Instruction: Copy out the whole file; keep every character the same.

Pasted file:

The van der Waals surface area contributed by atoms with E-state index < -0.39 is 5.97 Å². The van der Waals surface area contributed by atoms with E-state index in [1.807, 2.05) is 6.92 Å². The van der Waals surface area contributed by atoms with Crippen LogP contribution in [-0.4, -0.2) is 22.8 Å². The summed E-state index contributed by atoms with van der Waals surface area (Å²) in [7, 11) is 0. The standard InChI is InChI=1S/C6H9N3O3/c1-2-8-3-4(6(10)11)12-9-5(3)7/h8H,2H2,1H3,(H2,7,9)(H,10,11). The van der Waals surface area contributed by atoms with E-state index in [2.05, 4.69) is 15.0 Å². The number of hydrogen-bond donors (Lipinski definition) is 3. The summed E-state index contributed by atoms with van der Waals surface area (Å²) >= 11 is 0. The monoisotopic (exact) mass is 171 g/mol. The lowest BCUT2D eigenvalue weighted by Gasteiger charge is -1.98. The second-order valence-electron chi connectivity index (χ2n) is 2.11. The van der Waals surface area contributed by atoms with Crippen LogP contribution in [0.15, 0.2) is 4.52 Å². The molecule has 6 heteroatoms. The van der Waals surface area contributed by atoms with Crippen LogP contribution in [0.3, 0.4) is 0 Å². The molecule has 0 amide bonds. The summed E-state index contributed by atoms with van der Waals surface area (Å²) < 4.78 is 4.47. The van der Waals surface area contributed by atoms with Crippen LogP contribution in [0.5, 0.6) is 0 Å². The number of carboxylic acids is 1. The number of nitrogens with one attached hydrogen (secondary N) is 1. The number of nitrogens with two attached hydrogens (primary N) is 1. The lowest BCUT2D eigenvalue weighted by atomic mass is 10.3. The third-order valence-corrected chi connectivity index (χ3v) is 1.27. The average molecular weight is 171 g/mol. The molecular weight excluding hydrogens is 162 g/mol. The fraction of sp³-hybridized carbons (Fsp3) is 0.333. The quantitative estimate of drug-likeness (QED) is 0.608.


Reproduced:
The van der Waals surface area contributed by atoms with E-state index < -0.39 is 5.97 Å². The van der Waals surface area contributed by atoms with E-state index in [1.807, 2.05) is 6.92 Å². The van der Waals surface area contributed by atoms with Crippen LogP contribution in [-0.4, -0.2) is 22.8 Å². The summed E-state index contributed by atoms with van der Waals surface area (Å²) in [7, 11) is 0. The standard InChI is InChI=1S/C6H9N3O3/c1-2-8-3-4(6(10)11)12-9-5(3)7/h8H,2H2,1H3,(H2,7,9)(H,10,11). The van der Waals surface area contributed by atoms with E-state index in [2.05, 4.69) is 15.0 Å². The number of hydrogen-bond donors (Lipinski definition) is 3. The summed E-state index contributed by atoms with van der Waals surface area (Å²) >= 11 is 0. The monoisotopic (exact) mass is 171 g/mol. The lowest BCUT2D eigenvalue weighted by Gasteiger charge is -1.98. The second-order valence-electron chi connectivity index (χ2n) is 2.11. The van der Waals surface area contributed by atoms with Crippen LogP contribution in [0.15, 0.2) is 4.52 Å². The molecule has 6 heteroatoms. The van der Waals surface area contributed by atoms with Crippen LogP contribution in [0.3, 0.4) is 0 Å². The molecule has 0 amide bonds. The summed E-state index contributed by atoms with van der Waals surface area (Å²) < 4.78 is 4.47. The van der Waals surface area contributed by atoms with Crippen LogP contribution in [0.5, 0.6) is 0 Å². The number of carboxylic acids is 1. The number of nitrogens with one attached hydrogen (secondary N) is 1. The number of nitrogens with two attached hydrogens (primary N) is 1. The lowest BCUT2D eigenvalue weighted by atomic mass is 10.3. The third-order valence-corrected chi connectivity index (χ3v) is 1.27. The average molecular weight is 171 g/mol. The molecular weight excluding hydrogens is 162 g/mol. The fraction of sp³-hybridized carbons (Fsp3) is 0.333. The quantitative estimate of drug-likeness (QED) is 0.608.